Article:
People who have more muscle and less fat burn more calories while at rest and are considered to have a healthier body composition, but because muscle also weighs more than fat, a very muscular person’s BMI can skew higher.
“There are people with BMI over 30 who are weight lifters who are actually very healthy,” Visaria said.
How is body fat percentage calculated?
Body fat percentage looks at how much of a person’s weight comes from fat.
It can be measured using a type of X-ray called a Dexa scan, which can distinguish between bone and soft tissue, like fat, in the body.
Total body fat percentage greater than or equal to 25% for males, or 32% for females, constitutes obesity, according to the American Society of Bariatric Physicians.
Being able to determine how much of a person’s body is fat makes this measurement more accurate than BMI, but the technique comes with its own shortcomings.
While there are less cumbersome ways than a Dexa scan to calculate body fat percentage, specialized equipment is still required. That can include special scales or calipers that pinch and measure the thickness of a person’s skin folds, both which can be purchased for use at home. Some wearable devices are also able to estimate body fat percentage.
But these tools still leave a key question unanswered: where is the fat stored in a person’s body?
“Where we store fat infers a lot of health consequences,” Almandoz said.
How is android-to-gynoid fat ratio calculated?
And then there is the third measure used in the study, called the android-to-gynoid fat ratio.
The measurement looks at how fat is distributed through a person’s body and, importantly, how much of that fat is visceral fat. The scan compares the amount of fat around the belly (known as android fat) to the amount of fat around the hips and thighs (known as gynoid fat), spitting out a ratio.
Visceral fat — fat stored deep in the belly, around the organs — is associated with a number of health consequences, including Type 2 diabetes and heart disease.
“When you’re thinking about body composition, you want to know your metabolic risk. The big question here is, how much fat is around the organs,” Surampudi said.
While visceral fat carries risks, fat stored around the legs may actually be protective against metabolic disease, Visaria said.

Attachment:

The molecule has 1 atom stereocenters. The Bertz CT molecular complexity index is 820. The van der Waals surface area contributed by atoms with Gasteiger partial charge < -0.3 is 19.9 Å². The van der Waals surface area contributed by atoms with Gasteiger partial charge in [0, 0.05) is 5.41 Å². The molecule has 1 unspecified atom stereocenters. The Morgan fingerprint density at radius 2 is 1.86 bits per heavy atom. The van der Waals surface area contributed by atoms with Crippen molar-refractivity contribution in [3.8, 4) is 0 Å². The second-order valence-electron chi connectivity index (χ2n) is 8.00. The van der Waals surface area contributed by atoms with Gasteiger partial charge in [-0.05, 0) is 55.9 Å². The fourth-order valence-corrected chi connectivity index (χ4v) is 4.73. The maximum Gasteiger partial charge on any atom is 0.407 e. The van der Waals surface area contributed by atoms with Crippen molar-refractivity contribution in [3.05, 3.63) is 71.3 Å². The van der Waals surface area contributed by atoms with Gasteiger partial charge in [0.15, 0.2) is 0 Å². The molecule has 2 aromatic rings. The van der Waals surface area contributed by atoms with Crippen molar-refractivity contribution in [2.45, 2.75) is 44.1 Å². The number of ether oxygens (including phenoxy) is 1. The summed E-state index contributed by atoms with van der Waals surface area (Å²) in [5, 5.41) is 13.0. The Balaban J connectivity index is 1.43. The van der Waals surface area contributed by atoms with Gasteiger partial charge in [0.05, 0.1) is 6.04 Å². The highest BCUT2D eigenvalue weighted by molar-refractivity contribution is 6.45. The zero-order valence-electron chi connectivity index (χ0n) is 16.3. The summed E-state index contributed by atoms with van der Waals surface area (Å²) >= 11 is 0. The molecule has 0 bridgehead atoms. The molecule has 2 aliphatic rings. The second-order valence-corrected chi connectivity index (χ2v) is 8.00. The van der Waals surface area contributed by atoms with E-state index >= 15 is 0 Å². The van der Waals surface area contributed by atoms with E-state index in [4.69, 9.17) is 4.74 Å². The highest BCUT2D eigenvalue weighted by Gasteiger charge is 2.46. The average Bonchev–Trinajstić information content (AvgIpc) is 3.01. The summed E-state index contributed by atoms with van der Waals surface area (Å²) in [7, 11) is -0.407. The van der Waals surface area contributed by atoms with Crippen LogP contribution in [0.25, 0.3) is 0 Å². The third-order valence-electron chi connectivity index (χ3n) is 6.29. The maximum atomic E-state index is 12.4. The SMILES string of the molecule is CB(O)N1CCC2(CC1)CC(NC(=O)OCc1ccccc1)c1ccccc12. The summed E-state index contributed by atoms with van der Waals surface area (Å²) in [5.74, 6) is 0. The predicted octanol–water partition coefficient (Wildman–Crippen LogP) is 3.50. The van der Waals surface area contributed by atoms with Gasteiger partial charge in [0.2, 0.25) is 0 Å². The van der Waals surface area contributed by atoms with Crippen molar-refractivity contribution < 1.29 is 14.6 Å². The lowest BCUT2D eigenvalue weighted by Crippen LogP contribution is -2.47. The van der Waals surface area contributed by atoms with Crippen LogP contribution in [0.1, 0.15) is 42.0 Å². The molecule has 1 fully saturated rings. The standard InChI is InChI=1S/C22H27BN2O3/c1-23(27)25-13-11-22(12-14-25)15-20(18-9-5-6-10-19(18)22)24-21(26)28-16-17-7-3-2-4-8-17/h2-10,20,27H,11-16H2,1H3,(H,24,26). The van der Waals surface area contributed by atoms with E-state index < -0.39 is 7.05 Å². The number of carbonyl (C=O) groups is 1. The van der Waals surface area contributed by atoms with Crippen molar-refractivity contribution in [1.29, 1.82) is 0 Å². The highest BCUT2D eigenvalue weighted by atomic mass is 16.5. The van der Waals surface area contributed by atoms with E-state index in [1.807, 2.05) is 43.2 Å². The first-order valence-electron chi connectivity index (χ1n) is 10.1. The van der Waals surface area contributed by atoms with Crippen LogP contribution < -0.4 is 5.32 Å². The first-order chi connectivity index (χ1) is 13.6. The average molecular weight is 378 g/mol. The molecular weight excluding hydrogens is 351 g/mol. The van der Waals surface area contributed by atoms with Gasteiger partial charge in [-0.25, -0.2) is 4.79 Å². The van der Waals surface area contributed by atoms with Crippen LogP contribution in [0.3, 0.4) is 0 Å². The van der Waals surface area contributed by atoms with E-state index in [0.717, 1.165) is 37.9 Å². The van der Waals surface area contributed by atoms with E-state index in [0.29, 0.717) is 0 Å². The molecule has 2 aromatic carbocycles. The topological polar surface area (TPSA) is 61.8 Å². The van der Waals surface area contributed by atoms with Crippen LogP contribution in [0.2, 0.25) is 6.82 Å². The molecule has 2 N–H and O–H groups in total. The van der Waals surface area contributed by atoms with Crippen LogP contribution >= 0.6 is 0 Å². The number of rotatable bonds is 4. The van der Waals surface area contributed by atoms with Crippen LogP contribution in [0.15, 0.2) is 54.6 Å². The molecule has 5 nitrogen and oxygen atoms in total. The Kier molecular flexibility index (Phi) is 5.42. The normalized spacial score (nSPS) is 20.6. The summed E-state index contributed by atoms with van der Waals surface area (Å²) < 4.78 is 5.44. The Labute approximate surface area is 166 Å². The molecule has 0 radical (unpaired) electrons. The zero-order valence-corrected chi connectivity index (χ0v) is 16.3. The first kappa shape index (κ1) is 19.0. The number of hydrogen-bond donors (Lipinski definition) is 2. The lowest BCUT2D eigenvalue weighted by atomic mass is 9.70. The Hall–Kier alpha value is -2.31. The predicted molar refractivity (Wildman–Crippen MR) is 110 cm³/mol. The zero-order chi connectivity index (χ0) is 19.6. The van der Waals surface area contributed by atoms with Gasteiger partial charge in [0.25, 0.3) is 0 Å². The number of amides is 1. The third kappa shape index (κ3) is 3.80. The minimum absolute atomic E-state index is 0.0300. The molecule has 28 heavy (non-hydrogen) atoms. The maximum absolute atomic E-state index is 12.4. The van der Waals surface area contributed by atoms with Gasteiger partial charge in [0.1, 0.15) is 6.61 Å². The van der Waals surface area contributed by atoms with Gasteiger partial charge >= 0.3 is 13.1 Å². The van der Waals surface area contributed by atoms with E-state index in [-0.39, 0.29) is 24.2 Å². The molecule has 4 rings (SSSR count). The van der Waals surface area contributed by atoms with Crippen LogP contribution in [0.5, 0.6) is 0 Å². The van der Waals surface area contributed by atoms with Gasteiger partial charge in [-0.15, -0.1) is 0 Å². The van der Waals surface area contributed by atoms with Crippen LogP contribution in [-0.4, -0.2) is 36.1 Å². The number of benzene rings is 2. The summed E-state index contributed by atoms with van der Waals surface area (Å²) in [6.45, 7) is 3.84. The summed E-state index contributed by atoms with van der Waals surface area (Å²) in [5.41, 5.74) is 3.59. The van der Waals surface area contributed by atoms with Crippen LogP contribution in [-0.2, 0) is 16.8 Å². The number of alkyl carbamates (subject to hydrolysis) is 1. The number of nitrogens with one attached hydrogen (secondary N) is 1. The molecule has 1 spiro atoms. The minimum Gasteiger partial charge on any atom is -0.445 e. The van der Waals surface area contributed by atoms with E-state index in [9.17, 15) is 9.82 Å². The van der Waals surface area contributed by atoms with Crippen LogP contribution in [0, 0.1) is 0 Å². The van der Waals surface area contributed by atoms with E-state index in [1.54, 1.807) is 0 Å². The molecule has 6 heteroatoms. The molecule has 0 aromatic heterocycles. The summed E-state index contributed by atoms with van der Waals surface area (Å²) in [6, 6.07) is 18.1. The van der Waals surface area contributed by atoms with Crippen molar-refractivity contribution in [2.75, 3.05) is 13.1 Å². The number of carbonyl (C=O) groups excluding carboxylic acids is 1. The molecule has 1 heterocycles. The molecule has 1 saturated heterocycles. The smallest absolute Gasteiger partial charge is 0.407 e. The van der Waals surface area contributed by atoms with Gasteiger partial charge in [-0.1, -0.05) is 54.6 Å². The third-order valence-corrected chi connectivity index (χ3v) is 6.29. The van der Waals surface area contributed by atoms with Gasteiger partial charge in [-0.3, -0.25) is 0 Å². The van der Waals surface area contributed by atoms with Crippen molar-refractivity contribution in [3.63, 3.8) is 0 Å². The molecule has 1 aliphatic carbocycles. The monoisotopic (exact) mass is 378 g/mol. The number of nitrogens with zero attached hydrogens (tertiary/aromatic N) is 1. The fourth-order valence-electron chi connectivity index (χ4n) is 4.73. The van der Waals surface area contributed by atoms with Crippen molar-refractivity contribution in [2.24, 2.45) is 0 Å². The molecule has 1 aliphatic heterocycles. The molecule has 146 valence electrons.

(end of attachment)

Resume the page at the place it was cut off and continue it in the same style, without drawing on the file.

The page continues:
Although there are no set guidelines for obesity cutoffs using this measurement, he said, the general rule of thumb is that anything over 1.0 constitutes obesity.
The android-to-gynoid ratio is similar to another common measurement, waist-to-hip ratio, which compares the circumference of a person’s waist to the circumference of the hips, both of which can be measured with a tape measure.
Which is best?
Despite BMI being an imperfect tool, Almandoz said, it should not be completely thrown out. Instead, he said, new BMI measurements need to be fine-tuned to include cutoffs that are tailored to not just different sexes, but also take a person’s age and race into account.
“We need to have more specific BMI cutoffs based on this data so we can make the tool better, rather than saying, ‘it’s not great so let’s not use it,’” he said. “The alternatives may not be practical for clinical care in low resource settings.”
Any measurement of body composition needs to be able to connect results, whether that be the amount of fat a person has or where that fat sits, to specific health risks, he said.
Dr. Jack Resneck Jr., a past president of the American Medical Association, said in a statement that some physicians still find BMI “to be a helpful measure in certain scenarios.”
“It is important for physicians to understand the benefits and limitations of using BMI in clinical settings to determine the best care for their patients,” he said.